Cover

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Contents

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Acknowledgments

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pp. xi-xii

It is true, as many have noted before, that writing is a corporate enterprise. And so there are individuals and institutions, foundations and family members who . . .

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Introduction

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pp. 1-23

I am remembering Reema’s boy—the one with the pear-shaped head.1 Once a child of Willow Springs, he returned to the small island off the coast of Georgia and . . .

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1. Kongo in the Lowcountry

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pp. 24-41

Writing in Slaves in the Family, Edward Ball details the arrival, in 1736, of a young woman in South Carolina. She had been sold as a slave in West- Central Africa . . .

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2. Saline Sacraments, Water Ritual, and the Spirits of the Deep: Christian Conversion in Kongo and along the Sea Islands of the Deep South

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pp. 42-104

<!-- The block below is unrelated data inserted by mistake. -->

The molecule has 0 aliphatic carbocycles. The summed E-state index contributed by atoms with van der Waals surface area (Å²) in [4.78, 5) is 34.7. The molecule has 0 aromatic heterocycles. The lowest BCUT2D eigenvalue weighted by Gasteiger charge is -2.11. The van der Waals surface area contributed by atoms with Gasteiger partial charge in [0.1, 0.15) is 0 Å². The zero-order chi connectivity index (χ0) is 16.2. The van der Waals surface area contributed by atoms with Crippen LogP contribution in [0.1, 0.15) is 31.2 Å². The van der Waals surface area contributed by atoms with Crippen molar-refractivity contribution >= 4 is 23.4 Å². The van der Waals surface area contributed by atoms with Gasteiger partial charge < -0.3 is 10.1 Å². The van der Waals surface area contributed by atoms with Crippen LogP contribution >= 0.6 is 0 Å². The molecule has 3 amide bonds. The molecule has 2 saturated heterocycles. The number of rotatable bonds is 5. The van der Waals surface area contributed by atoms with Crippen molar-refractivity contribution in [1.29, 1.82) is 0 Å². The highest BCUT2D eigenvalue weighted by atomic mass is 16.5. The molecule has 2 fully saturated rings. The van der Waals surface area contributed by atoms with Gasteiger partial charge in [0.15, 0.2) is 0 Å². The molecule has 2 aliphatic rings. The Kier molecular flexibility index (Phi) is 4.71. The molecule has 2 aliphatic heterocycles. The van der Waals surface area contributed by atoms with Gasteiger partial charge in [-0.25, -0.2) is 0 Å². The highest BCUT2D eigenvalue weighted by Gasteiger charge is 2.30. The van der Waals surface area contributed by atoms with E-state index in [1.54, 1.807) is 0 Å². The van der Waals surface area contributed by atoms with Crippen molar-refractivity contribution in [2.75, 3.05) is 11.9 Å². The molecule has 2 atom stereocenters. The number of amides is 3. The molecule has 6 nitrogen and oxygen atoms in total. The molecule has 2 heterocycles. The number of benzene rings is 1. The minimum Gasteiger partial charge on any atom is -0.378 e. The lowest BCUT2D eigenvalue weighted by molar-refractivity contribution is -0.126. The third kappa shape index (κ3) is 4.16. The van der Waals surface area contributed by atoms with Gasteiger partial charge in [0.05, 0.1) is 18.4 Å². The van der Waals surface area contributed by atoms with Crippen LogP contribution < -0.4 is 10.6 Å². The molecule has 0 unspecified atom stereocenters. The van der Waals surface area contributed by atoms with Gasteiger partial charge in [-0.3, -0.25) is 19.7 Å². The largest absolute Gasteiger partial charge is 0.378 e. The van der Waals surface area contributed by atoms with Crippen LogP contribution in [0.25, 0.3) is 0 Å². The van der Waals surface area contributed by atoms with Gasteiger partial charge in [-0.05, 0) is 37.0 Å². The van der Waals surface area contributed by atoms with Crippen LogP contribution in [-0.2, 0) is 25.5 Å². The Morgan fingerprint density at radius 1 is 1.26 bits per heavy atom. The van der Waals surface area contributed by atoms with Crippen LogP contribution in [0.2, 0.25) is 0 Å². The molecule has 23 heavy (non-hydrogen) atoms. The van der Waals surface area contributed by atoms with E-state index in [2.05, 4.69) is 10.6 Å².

Sarah was a slave; and a dutiful one at that. When Sarah spoke, she comported herself with all of the deference demanded by the master class: “‘Your servant, . . .

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3. Minkisi, Conjure Bags, and the African Atlantic Religious Complex

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pp. 105-145

Th e idea of the fetish derives from the medieval Portuguese term feitiço, which referred to sorcery or magical arts. In its earliest use, the term articulated . . .

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4. Burial Markers and Other Remembrances of the Dead

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pp. 146-181

During the era of the slave trade, Kongolese notions of the soul maintained that the body existed as a container for a composite set of inhabiting souls that, though . . .

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Conclusion

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pp. 183-189

Th e preceding chapters propose the development of an African Atlantic religious complex that developed during the era of slavery and the slave trade. Linked . . .

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Epilogue

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pp. 191-195

Th e people of Willow Springs have been celebrating Candle Walk on the twenty-second night of December for some time now, though nobody really knows why . . .

Notes

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pp. 197-234

Selected Bibliography

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pp. 235-252

Index

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pp. 253-258